Greater Disasters

asteroid.jpgThough our eyes are still sty-stuck and blurry from too many hours of news stories, telethons and the ensuing sorrow in the aftermath of Katrina, we are facing yet another marathon of anxiety with the Cat 5 monstrosity called Rita. The good news is that everyone is going into this with the lessons of Katrina fresh in their minds, so hopefully the loss of life will be minimized.

In Louisiana, the darts of blame continue to fly, and they may never find a single target. But despite problems with the bureaucratic response to this tragedy, I think we can agree that this scenario for disaster was well known: A city beside a sea and a lake, that was built in a sunken, hurricane prone area below the level of both the sea and the lake. When it comes to protecting a place against such a confluence of natural forces, human ingenuity has its limits.

Aside from this horrifying but predictable event, consider the natural disasters that have sprung from nowhere over the past year: A string of major hurricanes in the Gulf of Mexico, the Indonesian earthquake and tsunami, flooding in California and India, fires in western North America and droughts in the Midwest and Australia. We know that such events are bound to happen, but successfully predicting when and where is nearly impossible.

What are the inevitable disasters lurking in the future? Will we be prepared for them? As someone who often obsessively ponders worst case scenarios, I can tell you that we are in for far greater disasters than anyone has seen so far. We can try to predict earthquakes, provide early-warnings for tsunamis, create highly effective disaster plans for floods, hurricanes, tornadoes and such, but none of these disasters will cause the scale of global destruction as when the earth collides with a large object from space.

Our solar system is swarming with asteroids and comets, and we have watched them collide with other planets fairly recently. The earth itself has been hit several times in the distant past, so we know with great certainty that it will happen again. But so far, very little attention has been given to monitoring the threats or assembling a prevention strategy (or determining whether such a thing is indeed preventable). The theory that the recent global warming trend can be attributed to human activity and will ultimately ruin the planet has been discussed at length, though the fact that we might be destroyed by an asteroid long before that happens has been largely ignored.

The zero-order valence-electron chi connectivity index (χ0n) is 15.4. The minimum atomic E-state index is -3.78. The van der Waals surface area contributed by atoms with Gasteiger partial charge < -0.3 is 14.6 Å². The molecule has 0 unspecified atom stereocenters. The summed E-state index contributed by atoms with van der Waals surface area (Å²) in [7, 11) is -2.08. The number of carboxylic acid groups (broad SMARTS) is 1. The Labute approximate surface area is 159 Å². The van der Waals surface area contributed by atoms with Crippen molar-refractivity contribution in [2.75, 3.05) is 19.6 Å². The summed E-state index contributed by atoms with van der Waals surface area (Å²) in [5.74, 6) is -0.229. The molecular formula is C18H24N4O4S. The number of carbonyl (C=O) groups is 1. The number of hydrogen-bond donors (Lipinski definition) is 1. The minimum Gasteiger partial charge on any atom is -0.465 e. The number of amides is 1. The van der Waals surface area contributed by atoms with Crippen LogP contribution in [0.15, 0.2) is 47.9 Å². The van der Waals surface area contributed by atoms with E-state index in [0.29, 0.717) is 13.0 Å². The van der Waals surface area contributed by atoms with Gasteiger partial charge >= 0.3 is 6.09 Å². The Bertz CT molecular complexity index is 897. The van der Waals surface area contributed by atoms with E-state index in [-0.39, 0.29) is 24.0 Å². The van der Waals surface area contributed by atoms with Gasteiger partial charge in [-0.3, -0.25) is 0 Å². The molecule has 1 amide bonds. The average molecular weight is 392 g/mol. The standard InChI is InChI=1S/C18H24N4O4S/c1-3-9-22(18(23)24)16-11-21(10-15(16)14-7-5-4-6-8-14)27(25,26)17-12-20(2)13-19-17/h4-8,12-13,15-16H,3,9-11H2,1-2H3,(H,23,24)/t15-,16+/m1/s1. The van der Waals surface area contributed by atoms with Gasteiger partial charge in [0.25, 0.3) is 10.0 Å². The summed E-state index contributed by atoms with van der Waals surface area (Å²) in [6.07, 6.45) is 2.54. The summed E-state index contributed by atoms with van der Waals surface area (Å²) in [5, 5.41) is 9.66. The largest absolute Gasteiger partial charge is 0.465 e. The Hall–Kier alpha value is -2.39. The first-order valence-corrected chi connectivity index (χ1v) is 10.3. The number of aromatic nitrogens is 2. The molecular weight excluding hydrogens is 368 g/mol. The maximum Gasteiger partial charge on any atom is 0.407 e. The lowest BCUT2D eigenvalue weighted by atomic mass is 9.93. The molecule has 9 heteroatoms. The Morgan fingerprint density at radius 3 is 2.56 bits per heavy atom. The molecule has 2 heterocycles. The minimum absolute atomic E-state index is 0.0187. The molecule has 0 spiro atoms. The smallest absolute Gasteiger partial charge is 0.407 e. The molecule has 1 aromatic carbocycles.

As the media and various activist groups continue to harp on easily politicized issues such as global warming and inadequately maintained levees, consider that the worst disasters are the ones we never see coming. Go outside tonight and look up at the sky, then ask yourself how many others are paying attention to the vast number of objects skipping through our patch of space and what kind of plans are in place for deflecting them when they wander this way. There will be no left to blame if we let these stones drop.

For more reading, please visit the NASA Near Earth Object Program site. Increased funding for such programs is vital and international cooperation is essential, so let’s start to make some noise about it. As usual, if you think I’m a heroic Buck Rogers type or simply lost in space, please leave comments or use The Issue Box to set me back on course.


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